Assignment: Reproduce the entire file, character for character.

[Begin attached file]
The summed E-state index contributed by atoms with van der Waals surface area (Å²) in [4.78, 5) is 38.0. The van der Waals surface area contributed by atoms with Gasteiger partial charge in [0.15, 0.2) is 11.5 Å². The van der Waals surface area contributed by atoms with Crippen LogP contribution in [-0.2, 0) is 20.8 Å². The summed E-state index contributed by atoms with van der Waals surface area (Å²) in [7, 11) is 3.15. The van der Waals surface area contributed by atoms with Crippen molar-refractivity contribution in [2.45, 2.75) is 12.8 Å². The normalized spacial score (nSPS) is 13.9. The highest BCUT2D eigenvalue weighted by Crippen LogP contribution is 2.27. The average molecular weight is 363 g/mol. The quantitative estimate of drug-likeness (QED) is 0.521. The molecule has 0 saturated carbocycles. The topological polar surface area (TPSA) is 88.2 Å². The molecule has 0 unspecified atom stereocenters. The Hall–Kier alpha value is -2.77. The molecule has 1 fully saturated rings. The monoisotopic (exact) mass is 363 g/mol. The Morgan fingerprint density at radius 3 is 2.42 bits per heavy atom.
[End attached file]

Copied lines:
The summed E-state index contributed by atoms with van der Waals surface area (Å²) in [4.78, 5) is 38.0. The van der Waals surface area contributed by atoms with Gasteiger partial charge in [0.15, 0.2) is 11.5 Å². The van der Waals surface area contributed by atoms with Crippen LogP contribution in [-0.2, 0) is 20.8 Å². The summed E-state index contributed by atoms with van der Waals surface area (Å²) in [7, 11) is 3.15. The van der Waals surface area contributed by atoms with Crippen molar-refractivity contribution in [2.45, 2.75) is 12.8 Å². The normalized spacial score (nSPS) is 13.9. The highest BCUT2D eigenvalue weighted by Crippen LogP contribution is 2.27. The average molecular weight is 363 g/mol. The quantitative estimate of drug-likeness (QED) is 0.521. The molecule has 0 saturated carbocycles. The topological polar surface area (TPSA) is 88.2 Å². The molecule has 0 unspecified atom stereocenters. The Hall–Kier alpha value is -2.77. The molecule has 1 fully saturated rings. The monoisotopic (exact) mass is 363 g/mol. The Morgan fingerprint density at radius 3 is 2.42 bits per heavy atom.